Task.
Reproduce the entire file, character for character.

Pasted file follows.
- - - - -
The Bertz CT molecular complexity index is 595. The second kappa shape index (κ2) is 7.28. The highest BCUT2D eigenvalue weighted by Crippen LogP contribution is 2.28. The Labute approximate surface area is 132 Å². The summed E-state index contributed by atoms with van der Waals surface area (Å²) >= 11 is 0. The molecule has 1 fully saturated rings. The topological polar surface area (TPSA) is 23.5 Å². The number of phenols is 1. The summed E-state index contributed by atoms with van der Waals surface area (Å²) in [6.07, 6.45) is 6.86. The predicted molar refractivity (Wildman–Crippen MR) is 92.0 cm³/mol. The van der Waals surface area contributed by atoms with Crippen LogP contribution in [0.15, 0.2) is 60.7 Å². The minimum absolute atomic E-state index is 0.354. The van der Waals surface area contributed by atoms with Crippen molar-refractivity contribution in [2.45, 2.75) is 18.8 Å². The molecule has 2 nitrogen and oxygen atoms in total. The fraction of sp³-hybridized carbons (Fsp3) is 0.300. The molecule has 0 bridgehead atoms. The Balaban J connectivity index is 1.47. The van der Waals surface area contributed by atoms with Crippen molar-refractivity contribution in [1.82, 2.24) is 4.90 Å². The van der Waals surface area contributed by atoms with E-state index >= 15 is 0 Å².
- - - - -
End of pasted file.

The Bertz CT molecular complexity index is 595. The second kappa shape index (κ2) is 7.28. The highest BCUT2D eigenvalue weighted by Crippen LogP contribution is 2.28. The Labute approximate surface area is 132 Å². The summed E-state index contributed by atoms with van der Waals surface area (Å²) >= 11 is 0. The molecule has 1 fully saturated rings. The topological polar surface area (TPSA) is 23.5 Å². The number of phenols is 1. The summed E-state index contributed by atoms with van der Waals surface area (Å²) in [6.07, 6.45) is 6.86. The predicted molar refractivity (Wildman–Crippen MR) is 92.0 cm³/mol. The van der Waals surface area contributed by atoms with Crippen LogP contribution in [0.15, 0.2) is 60.7 Å². The minimum absolute atomic E-state index is 0.354. The van der Waals surface area contributed by atoms with Crippen molar-refractivity contribution in [2.45, 2.75) is 18.8 Å². The molecule has 2 nitrogen and oxygen atoms in total. The fraction of sp³-hybridized carbons (Fsp3) is 0.300. The molecule has 0 bridgehead atoms. The Balaban J connectivity index is 1.47. The van der Waals surface area contributed by atoms with Crippen molar-refractivity contribution in [1.82, 2.24) is 4.90 Å². The van der Waals surface area contributed by atoms with E-state index >= 15 is 0 Å².